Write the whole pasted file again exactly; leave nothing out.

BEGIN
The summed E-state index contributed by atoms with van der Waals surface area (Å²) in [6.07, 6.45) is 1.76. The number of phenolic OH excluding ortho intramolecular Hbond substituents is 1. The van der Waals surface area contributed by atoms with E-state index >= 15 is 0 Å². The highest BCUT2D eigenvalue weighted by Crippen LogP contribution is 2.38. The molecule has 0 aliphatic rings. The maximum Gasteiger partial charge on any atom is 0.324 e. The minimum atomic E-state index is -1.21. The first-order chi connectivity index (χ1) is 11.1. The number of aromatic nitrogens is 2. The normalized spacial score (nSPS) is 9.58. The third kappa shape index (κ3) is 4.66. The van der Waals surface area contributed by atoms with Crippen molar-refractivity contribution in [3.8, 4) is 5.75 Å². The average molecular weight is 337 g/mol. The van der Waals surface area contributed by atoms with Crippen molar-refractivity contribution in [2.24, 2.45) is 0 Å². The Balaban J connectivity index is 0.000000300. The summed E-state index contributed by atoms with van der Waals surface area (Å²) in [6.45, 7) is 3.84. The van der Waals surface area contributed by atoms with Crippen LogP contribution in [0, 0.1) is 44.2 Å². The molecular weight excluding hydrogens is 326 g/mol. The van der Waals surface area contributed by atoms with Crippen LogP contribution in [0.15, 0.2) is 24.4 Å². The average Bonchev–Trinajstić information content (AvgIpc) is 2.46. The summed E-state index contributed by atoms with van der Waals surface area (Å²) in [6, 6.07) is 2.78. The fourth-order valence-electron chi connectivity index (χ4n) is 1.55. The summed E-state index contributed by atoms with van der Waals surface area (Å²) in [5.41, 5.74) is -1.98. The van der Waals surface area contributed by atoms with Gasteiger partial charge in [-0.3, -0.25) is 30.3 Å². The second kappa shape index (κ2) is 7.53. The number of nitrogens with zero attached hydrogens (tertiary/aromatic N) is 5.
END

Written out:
The summed E-state index contributed by atoms with van der Waals surface area (Å²) in [6.07, 6.45) is 1.76. The number of phenolic OH excluding ortho intramolecular Hbond substituents is 1. The van der Waals surface area contributed by atoms with E-state index >= 15 is 0 Å². The highest BCUT2D eigenvalue weighted by Crippen LogP contribution is 2.38. The molecule has 0 aliphatic rings. The maximum Gasteiger partial charge on any atom is 0.324 e. The minimum atomic E-state index is -1.21. The first-order chi connectivity index (χ1) is 11.1. The number of aromatic nitrogens is 2. The normalized spacial score (nSPS) is 9.58. The third kappa shape index (κ3) is 4.66. The van der Waals surface area contributed by atoms with Crippen molar-refractivity contribution in [3.8, 4) is 5.75 Å². The average molecular weight is 337 g/mol. The van der Waals surface area contributed by atoms with Crippen molar-refractivity contribution in [2.24, 2.45) is 0 Å². The Balaban J connectivity index is 0.000000300. The summed E-state index contributed by atoms with van der Waals surface area (Å²) in [6.45, 7) is 3.84. The van der Waals surface area contributed by atoms with Crippen LogP contribution in [0, 0.1) is 44.2 Å². The molecular weight excluding hydrogens is 326 g/mol. The van der Waals surface area contributed by atoms with Crippen LogP contribution in [0.15, 0.2) is 24.4 Å². The average Bonchev–Trinajstić information content (AvgIpc) is 2.46. The summed E-state index contributed by atoms with van der Waals surface area (Å²) in [6, 6.07) is 2.78. The fourth-order valence-electron chi connectivity index (χ4n) is 1.55. The summed E-state index contributed by atoms with van der Waals surface area (Å²) in [5.41, 5.74) is -1.98. The van der Waals surface area contributed by atoms with Gasteiger partial charge in [-0.3, -0.25) is 30.3 Å². The second kappa shape index (κ2) is 7.53. The number of nitrogens with zero attached hydrogens (tertiary/aromatic N) is 5.